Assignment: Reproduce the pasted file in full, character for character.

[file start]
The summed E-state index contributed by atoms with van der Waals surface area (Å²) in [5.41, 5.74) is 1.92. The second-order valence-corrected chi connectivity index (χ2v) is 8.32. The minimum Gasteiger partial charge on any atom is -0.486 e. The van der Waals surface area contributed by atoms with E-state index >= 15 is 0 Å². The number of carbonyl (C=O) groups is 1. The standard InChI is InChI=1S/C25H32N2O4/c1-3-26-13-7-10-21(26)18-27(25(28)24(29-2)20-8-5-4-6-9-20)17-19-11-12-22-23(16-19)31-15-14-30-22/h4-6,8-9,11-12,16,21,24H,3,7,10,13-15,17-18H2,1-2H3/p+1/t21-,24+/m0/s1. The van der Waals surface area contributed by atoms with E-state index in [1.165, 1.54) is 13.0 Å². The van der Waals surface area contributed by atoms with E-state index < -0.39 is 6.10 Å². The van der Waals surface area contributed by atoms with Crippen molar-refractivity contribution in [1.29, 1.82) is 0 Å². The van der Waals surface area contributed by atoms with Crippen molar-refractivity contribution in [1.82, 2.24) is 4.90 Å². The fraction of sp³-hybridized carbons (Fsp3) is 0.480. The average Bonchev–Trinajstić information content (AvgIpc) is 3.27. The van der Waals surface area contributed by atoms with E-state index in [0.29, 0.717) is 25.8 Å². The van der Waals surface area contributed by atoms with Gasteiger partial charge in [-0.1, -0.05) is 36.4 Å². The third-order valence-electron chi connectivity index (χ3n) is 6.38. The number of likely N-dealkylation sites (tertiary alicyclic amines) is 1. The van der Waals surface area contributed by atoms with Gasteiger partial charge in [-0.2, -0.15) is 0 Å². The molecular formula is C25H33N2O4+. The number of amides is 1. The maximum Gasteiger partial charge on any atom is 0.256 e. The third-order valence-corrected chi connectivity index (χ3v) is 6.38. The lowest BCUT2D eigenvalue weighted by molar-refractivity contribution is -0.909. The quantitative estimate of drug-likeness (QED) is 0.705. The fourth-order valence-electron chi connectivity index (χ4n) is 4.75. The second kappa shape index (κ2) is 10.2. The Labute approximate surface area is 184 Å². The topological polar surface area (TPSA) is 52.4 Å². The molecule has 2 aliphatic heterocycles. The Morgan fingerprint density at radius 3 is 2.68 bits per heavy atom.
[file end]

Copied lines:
The summed E-state index contributed by atoms with van der Waals surface area (Å²) in [5.41, 5.74) is 1.92. The second-order valence-corrected chi connectivity index (χ2v) is 8.32. The minimum Gasteiger partial charge on any atom is -0.486 e. The van der Waals surface area contributed by atoms with E-state index >= 15 is 0 Å². The number of carbonyl (C=O) groups is 1. The standard InChI is InChI=1S/C25H32N2O4/c1-3-26-13-7-10-21(26)18-27(25(28)24(29-2)20-8-5-4-6-9-20)17-19-11-12-22-23(16-19)31-15-14-30-22/h4-6,8-9,11-12,16,21,24H,3,7,10,13-15,17-18H2,1-2H3/p+1/t21-,24+/m0/s1. The van der Waals surface area contributed by atoms with E-state index in [1.165, 1.54) is 13.0 Å². The van der Waals surface area contributed by atoms with E-state index < -0.39 is 6.10 Å². The van der Waals surface area contributed by atoms with Crippen molar-refractivity contribution in [1.29, 1.82) is 0 Å². The van der Waals surface area contributed by atoms with Crippen molar-refractivity contribution in [1.82, 2.24) is 4.90 Å². The fraction of sp³-hybridized carbons (Fsp3) is 0.480. The average Bonchev–Trinajstić information content (AvgIpc) is 3.27. The van der Waals surface area contributed by atoms with E-state index in [0.29, 0.717) is 25.8 Å². The van der Waals surface area contributed by atoms with Gasteiger partial charge in [-0.1, -0.05) is 36.4 Å². The third-order valence-electron chi connectivity index (χ3n) is 6.38. The number of likely N-dealkylation sites (tertiary alicyclic amines) is 1. The van der Waals surface area contributed by atoms with Gasteiger partial charge in [-0.2, -0.15) is 0 Å². The molecular formula is C25H33N2O4+. The number of amides is 1. The maximum Gasteiger partial charge on any atom is 0.256 e. The third-order valence-corrected chi connectivity index (χ3v) is 6.38. The lowest BCUT2D eigenvalue weighted by molar-refractivity contribution is -0.909. The quantitative estimate of drug-likeness (QED) is 0.705. The fourth-order valence-electron chi connectivity index (χ4n) is 4.75. The second kappa shape index (κ2) is 10.2. The Labute approximate surface area is 184 Å². The topological polar surface area (TPSA) is 52.4 Å². The molecule has 2 aliphatic heterocycles. The Morgan fingerprint density at radius 3 is 2.68 bits per heavy atom.